California state and local governments continue to try to crack down on e-cigarettes, or vaporizers, and regulate them like cigarettes, yet mounting data show that the devices are far safer to users — and those around them — and have been proven …
California state and local governments continue to try to crack down on e-cigarettes, or vaporizers, and regulate them like cigarettes, yet mounting data show that the devices are far safer to users — and those around them — and have been proven effective at providing smokers an alternative to help them quit or significantly reduce their tobacco smoking.
The latest evidence of this comes from the Royal College of Physicians, a respected British doctors’ group that helps establish medical standards in the country, which touted e-cigarettes as an effective means of quitting smoking.
While “[t]here are concerns that e-cigarettes will increase tobacco smoking by renormalizing the act of smoking, acting as a gateway to smoking in young people and being used for temporary, not permanent, abstinence from smoking,” the report noted, “[t]o date, there is no evidence that any of these processes is occurring to any significant degree in the U.K. Rather, the available evidence to date indicates that e-cigarettes are being used almost exclusively as safer alternatives to smoked tobacco, by confirmed smokers who are trying to reduce harm to themselves or others from smoking, or to quit smoking completely.”
The report, further, asserted that the long-term health hazards of vaping are “unlikely to exceed 5 percent of the harm from smoking tobacco” — in line with a 2013 study that found that “the levels of potentially toxic compounds in e-cigarette vapor are [nine-fold to] 450-fold lower than those in the smoke from conventional cigarettes” — and that “at the blood levels typically achieved by smoking, nicotine does not result in clinically significant short- or long-term harms.”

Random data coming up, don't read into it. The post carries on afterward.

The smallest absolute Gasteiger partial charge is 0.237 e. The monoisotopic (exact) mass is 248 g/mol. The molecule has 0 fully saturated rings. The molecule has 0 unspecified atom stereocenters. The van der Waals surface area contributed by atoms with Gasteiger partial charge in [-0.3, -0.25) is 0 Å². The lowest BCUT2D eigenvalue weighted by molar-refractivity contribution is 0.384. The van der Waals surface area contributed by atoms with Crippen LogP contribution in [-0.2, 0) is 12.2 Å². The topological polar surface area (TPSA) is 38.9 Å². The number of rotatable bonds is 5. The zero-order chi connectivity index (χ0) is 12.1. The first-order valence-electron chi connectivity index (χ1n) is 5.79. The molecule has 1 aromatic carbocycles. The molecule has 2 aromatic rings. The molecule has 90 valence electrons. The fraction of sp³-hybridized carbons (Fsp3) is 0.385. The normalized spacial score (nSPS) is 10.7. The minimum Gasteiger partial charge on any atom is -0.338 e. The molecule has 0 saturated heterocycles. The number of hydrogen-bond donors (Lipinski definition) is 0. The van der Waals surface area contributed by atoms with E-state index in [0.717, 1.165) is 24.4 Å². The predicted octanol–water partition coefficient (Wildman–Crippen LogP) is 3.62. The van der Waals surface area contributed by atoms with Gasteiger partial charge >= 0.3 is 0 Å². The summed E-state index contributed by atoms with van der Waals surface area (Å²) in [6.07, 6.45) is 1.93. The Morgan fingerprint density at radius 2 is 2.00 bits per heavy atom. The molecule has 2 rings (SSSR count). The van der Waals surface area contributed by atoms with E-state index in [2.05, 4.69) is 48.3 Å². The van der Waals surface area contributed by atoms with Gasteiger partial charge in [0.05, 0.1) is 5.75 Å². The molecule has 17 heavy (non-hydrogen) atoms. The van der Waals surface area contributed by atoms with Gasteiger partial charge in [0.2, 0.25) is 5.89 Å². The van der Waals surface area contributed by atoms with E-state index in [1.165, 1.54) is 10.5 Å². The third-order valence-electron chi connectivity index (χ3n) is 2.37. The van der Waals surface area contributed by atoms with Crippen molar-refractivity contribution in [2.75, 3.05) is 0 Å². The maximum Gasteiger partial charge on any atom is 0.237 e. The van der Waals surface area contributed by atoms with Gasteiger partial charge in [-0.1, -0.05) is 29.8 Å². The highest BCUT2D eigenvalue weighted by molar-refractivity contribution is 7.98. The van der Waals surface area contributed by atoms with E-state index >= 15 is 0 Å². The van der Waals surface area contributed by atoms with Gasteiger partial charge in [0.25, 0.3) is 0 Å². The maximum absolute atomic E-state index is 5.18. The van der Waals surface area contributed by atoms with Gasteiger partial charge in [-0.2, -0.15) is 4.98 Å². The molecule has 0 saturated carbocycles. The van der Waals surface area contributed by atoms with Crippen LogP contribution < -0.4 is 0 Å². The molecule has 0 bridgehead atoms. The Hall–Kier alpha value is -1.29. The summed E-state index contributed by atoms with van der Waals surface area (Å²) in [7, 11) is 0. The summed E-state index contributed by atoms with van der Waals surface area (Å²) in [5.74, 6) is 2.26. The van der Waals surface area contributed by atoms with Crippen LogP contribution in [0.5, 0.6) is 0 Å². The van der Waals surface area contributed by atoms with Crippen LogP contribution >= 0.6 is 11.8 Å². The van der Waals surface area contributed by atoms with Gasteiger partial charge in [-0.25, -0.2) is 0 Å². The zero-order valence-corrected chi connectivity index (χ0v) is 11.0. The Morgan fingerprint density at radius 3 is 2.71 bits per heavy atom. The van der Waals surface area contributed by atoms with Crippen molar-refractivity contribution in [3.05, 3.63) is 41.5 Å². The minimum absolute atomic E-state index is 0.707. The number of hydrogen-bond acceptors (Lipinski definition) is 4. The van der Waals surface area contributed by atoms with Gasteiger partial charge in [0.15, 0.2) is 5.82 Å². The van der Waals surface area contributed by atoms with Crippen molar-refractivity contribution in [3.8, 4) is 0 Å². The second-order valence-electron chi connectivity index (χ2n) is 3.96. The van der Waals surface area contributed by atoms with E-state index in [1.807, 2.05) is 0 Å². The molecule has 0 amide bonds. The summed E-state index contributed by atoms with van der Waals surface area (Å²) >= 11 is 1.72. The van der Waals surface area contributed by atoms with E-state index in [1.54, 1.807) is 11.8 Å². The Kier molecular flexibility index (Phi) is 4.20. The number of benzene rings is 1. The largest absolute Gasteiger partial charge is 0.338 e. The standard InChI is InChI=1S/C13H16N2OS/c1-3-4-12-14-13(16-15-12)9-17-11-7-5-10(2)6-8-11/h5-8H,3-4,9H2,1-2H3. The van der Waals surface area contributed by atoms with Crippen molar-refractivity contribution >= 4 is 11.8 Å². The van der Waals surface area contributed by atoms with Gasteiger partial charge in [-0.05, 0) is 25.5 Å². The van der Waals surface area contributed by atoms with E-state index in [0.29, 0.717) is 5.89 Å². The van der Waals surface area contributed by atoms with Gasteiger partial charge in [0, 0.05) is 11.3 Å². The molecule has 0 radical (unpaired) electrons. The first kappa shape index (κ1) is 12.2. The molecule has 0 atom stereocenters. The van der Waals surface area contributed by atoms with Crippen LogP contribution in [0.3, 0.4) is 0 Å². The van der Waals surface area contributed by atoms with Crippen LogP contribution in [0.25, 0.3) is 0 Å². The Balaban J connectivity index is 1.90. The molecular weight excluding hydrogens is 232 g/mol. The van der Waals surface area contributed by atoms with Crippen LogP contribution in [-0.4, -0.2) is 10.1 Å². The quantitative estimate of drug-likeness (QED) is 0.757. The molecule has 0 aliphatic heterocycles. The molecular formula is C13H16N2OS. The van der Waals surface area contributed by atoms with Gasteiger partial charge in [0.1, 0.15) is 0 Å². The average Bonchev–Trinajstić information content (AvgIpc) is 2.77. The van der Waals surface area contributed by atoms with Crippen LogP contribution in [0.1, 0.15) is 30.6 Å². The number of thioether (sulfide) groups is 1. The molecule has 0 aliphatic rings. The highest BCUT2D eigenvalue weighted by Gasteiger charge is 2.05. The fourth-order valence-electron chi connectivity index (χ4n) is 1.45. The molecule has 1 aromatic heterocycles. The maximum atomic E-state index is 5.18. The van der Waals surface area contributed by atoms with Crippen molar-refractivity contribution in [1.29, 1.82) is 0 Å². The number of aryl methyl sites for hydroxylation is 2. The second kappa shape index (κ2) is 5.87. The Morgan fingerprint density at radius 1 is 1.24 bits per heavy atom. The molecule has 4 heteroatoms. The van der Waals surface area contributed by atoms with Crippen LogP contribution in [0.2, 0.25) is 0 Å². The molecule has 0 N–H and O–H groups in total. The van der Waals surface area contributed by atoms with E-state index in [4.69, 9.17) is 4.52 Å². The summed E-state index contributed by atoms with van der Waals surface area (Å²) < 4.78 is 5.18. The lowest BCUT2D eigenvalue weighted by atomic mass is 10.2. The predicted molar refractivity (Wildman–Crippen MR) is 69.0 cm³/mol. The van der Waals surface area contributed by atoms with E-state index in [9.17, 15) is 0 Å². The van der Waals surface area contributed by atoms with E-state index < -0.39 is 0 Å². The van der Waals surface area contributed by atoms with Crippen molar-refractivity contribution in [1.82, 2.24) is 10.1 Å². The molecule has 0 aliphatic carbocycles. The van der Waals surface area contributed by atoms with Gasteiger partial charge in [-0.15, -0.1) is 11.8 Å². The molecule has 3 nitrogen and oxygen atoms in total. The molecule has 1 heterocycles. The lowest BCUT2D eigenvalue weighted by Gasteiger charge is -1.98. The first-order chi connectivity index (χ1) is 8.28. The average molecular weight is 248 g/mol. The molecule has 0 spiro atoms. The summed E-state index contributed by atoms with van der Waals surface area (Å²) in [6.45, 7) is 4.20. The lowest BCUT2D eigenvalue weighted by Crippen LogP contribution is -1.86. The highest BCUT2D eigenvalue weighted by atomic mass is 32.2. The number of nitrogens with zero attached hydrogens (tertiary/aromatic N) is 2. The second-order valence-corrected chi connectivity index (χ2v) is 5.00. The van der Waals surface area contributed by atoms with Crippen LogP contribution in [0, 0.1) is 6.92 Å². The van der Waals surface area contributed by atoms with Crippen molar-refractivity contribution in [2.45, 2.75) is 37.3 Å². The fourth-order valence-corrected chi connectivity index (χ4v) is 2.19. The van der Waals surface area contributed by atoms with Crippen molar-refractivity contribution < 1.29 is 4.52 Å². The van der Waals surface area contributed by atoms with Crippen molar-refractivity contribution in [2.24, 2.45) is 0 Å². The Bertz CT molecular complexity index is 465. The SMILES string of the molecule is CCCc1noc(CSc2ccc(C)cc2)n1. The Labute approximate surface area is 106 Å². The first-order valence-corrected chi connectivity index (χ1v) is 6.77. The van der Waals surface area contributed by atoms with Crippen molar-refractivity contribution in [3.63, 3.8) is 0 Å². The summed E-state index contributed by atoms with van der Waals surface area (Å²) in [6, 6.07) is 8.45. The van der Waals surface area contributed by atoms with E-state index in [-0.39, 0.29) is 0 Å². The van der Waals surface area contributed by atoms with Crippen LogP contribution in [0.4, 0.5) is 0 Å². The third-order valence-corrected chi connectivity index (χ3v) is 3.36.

California nonetheless insists on regulating e-cigarettes as tobacco products — including subjecting them to the state’s smoke-free laws, which apply to workplaces, schools, restaurants and public buildings — despite the fact that they contain no tobacco and do not produce smoke. On Wednesday, Gov. Jerry Brown signed such a measure, SBX2-5, along with four of the five anti-smoking bills passed by the Legislature in early March.Given the benefits of e-cigarettes in helping people reduce and quit smoking, and the absence of evidence that they harm innocent bystanders, we lament that Gov. Brown and numerous local elected officials across the state and nation have failed to side with individual freedom and instead given in to nanny-state urges, unsubstantiated fears and misinformation.
— The Orange County Register